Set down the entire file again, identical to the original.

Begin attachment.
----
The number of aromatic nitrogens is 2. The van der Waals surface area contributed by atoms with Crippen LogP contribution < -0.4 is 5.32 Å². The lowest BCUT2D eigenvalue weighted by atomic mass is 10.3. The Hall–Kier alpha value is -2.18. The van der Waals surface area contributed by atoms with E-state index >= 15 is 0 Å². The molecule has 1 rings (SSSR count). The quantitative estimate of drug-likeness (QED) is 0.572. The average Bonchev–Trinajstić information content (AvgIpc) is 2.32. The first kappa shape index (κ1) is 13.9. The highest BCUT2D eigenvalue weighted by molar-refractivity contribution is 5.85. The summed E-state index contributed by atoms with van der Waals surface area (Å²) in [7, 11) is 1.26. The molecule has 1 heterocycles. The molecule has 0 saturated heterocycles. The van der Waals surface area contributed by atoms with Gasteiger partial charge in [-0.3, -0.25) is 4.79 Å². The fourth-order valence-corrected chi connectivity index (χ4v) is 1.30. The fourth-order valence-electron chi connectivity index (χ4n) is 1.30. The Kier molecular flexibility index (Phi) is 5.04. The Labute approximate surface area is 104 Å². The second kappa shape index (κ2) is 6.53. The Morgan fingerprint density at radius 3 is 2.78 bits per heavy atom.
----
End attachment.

The number of aromatic nitrogens is 2. The van der Waals surface area contributed by atoms with Crippen LogP contribution < -0.4 is 5.32 Å². The lowest BCUT2D eigenvalue weighted by atomic mass is 10.3. The Hall–Kier alpha value is -2.18. The van der Waals surface area contributed by atoms with E-state index >= 15 is 0 Å². The molecule has 1 rings (SSSR count). The quantitative estimate of drug-likeness (QED) is 0.572. The average Bonchev–Trinajstić information content (AvgIpc) is 2.32. The first kappa shape index (κ1) is 13.9. The highest BCUT2D eigenvalue weighted by molar-refractivity contribution is 5.85. The summed E-state index contributed by atoms with van der Waals surface area (Å²) in [7, 11) is 1.26. The molecule has 1 heterocycles. The molecule has 0 saturated heterocycles. The van der Waals surface area contributed by atoms with Gasteiger partial charge in [-0.3, -0.25) is 4.79 Å². The fourth-order valence-corrected chi connectivity index (χ4v) is 1.30. The fourth-order valence-electron chi connectivity index (χ4n) is 1.30. The Kier molecular flexibility index (Phi) is 5.04. The Labute approximate surface area is 104 Å². The second kappa shape index (κ2) is 6.53. The Morgan fingerprint density at radius 3 is 2.78 bits per heavy atom.